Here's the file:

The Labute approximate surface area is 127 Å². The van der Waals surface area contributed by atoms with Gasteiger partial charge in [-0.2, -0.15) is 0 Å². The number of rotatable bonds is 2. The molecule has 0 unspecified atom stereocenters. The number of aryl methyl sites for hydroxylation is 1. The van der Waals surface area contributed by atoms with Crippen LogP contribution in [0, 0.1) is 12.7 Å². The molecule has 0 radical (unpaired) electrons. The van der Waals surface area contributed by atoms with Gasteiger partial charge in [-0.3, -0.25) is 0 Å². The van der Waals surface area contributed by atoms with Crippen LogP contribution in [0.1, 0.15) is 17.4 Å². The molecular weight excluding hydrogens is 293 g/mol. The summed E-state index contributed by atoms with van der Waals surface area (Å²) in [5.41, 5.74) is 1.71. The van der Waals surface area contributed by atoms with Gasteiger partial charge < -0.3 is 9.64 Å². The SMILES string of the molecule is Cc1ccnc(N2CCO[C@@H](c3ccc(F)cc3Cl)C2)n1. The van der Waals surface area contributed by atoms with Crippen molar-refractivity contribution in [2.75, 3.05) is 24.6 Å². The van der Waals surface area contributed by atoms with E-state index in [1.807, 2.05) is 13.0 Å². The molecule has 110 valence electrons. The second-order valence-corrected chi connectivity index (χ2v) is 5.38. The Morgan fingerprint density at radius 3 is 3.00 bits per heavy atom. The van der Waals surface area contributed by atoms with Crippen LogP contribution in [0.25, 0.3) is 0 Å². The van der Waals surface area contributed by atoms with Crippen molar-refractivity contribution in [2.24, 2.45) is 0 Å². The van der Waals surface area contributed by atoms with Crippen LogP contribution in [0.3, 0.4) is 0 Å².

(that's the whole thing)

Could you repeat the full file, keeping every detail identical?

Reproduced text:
The Labute approximate surface area is 127 Å². The van der Waals surface area contributed by atoms with Gasteiger partial charge in [-0.2, -0.15) is 0 Å². The number of rotatable bonds is 2. The molecule has 0 unspecified atom stereocenters. The number of aryl methyl sites for hydroxylation is 1. The van der Waals surface area contributed by atoms with Crippen LogP contribution in [0, 0.1) is 12.7 Å². The molecule has 0 radical (unpaired) electrons. The van der Waals surface area contributed by atoms with Gasteiger partial charge in [-0.3, -0.25) is 0 Å². The van der Waals surface area contributed by atoms with Crippen LogP contribution in [0.1, 0.15) is 17.4 Å². The molecular weight excluding hydrogens is 293 g/mol. The summed E-state index contributed by atoms with van der Waals surface area (Å²) in [5.41, 5.74) is 1.71. The van der Waals surface area contributed by atoms with Gasteiger partial charge < -0.3 is 9.64 Å². The SMILES string of the molecule is Cc1ccnc(N2CCO[C@@H](c3ccc(F)cc3Cl)C2)n1. The van der Waals surface area contributed by atoms with Crippen molar-refractivity contribution in [2.75, 3.05) is 24.6 Å². The van der Waals surface area contributed by atoms with E-state index in [1.807, 2.05) is 13.0 Å². The molecule has 110 valence electrons. The second-order valence-corrected chi connectivity index (χ2v) is 5.38. The Morgan fingerprint density at radius 3 is 3.00 bits per heavy atom. The van der Waals surface area contributed by atoms with Crippen LogP contribution in [0.25, 0.3) is 0 Å². The van der Waals surface area contributed by atoms with Crippen molar-refractivity contribution in [2.24, 2.45) is 0 Å². The van der Waals surface area contributed by atoms with Crippen LogP contribution in [0.3, 0.4) is 0 Å².